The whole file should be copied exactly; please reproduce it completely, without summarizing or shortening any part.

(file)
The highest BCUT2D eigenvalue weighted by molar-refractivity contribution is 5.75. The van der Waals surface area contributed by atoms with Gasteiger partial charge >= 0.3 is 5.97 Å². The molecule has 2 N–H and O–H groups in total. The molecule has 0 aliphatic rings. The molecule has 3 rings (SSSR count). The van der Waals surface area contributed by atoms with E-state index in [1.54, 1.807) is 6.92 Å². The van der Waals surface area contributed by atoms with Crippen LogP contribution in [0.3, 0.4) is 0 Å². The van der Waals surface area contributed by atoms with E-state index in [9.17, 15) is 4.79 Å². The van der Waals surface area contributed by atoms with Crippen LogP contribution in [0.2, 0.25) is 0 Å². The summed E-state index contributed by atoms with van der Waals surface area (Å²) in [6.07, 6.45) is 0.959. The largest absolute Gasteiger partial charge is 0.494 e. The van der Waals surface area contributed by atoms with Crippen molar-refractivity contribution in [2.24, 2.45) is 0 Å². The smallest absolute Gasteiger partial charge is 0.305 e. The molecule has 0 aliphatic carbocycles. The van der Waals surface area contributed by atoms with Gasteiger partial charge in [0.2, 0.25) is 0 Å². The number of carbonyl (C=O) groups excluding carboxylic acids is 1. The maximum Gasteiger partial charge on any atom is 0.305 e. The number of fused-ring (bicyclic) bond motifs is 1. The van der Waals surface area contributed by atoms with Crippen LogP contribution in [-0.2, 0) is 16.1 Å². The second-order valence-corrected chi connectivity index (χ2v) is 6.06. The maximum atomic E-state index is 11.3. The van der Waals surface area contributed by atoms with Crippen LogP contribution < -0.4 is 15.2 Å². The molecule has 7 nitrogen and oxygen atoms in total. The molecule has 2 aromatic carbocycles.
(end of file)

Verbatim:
The highest BCUT2D eigenvalue weighted by molar-refractivity contribution is 5.75. The van der Waals surface area contributed by atoms with Gasteiger partial charge >= 0.3 is 5.97 Å². The molecule has 2 N–H and O–H groups in total. The molecule has 0 aliphatic rings. The molecule has 3 rings (SSSR count). The van der Waals surface area contributed by atoms with E-state index in [1.54, 1.807) is 6.92 Å². The van der Waals surface area contributed by atoms with Crippen LogP contribution in [0.3, 0.4) is 0 Å². The van der Waals surface area contributed by atoms with E-state index in [9.17, 15) is 4.79 Å². The van der Waals surface area contributed by atoms with Crippen LogP contribution in [0.2, 0.25) is 0 Å². The summed E-state index contributed by atoms with van der Waals surface area (Å²) in [6.07, 6.45) is 0.959. The largest absolute Gasteiger partial charge is 0.494 e. The van der Waals surface area contributed by atoms with Crippen molar-refractivity contribution in [2.24, 2.45) is 0 Å². The smallest absolute Gasteiger partial charge is 0.305 e. The molecule has 0 aliphatic carbocycles. The van der Waals surface area contributed by atoms with Gasteiger partial charge in [0.2, 0.25) is 0 Å². The number of carbonyl (C=O) groups excluding carboxylic acids is 1. The maximum Gasteiger partial charge on any atom is 0.305 e. The number of fused-ring (bicyclic) bond motifs is 1. The van der Waals surface area contributed by atoms with Crippen LogP contribution in [-0.2, 0) is 16.1 Å². The second-order valence-corrected chi connectivity index (χ2v) is 6.06. The maximum atomic E-state index is 11.3. The van der Waals surface area contributed by atoms with Crippen LogP contribution < -0.4 is 15.2 Å². The molecule has 7 nitrogen and oxygen atoms in total. The molecule has 2 aromatic carbocycles.